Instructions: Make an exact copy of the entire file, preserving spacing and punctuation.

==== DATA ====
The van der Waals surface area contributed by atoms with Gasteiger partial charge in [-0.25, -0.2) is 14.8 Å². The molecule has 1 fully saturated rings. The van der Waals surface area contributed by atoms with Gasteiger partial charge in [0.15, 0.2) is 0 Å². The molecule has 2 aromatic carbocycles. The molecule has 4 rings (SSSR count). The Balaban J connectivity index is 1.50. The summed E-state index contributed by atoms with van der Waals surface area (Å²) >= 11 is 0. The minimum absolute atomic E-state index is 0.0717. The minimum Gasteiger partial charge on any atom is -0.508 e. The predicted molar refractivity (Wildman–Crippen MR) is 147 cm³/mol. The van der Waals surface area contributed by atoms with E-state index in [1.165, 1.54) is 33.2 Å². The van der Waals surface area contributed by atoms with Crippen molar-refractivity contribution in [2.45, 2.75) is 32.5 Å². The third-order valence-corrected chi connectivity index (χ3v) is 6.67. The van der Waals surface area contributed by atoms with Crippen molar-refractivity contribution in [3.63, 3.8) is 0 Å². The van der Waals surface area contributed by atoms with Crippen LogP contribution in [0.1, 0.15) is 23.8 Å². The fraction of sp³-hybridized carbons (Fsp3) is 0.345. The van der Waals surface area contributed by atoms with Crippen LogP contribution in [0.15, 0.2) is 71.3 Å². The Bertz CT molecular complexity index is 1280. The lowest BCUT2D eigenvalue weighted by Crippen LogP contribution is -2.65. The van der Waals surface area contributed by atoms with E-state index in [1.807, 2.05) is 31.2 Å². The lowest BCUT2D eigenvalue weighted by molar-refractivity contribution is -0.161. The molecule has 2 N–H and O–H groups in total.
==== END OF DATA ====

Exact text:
The van der Waals surface area contributed by atoms with Gasteiger partial charge in [-0.25, -0.2) is 14.8 Å². The molecule has 1 fully saturated rings. The van der Waals surface area contributed by atoms with Gasteiger partial charge in [0.15, 0.2) is 0 Å². The molecule has 2 aromatic carbocycles. The molecule has 4 rings (SSSR count). The Balaban J connectivity index is 1.50. The summed E-state index contributed by atoms with van der Waals surface area (Å²) >= 11 is 0. The minimum absolute atomic E-state index is 0.0717. The minimum Gasteiger partial charge on any atom is -0.508 e. The predicted molar refractivity (Wildman–Crippen MR) is 147 cm³/mol. The van der Waals surface area contributed by atoms with E-state index in [1.165, 1.54) is 33.2 Å². The van der Waals surface area contributed by atoms with Crippen molar-refractivity contribution in [2.45, 2.75) is 32.5 Å². The third-order valence-corrected chi connectivity index (χ3v) is 6.67. The van der Waals surface area contributed by atoms with Crippen molar-refractivity contribution in [3.63, 3.8) is 0 Å². The van der Waals surface area contributed by atoms with Crippen LogP contribution in [0.1, 0.15) is 23.8 Å². The fraction of sp³-hybridized carbons (Fsp3) is 0.345. The van der Waals surface area contributed by atoms with Crippen LogP contribution in [0.15, 0.2) is 71.3 Å². The Bertz CT molecular complexity index is 1280. The lowest BCUT2D eigenvalue weighted by Crippen LogP contribution is -2.65. The van der Waals surface area contributed by atoms with E-state index in [1.807, 2.05) is 31.2 Å². The lowest BCUT2D eigenvalue weighted by molar-refractivity contribution is -0.161. The molecule has 2 N–H and O–H groups in total.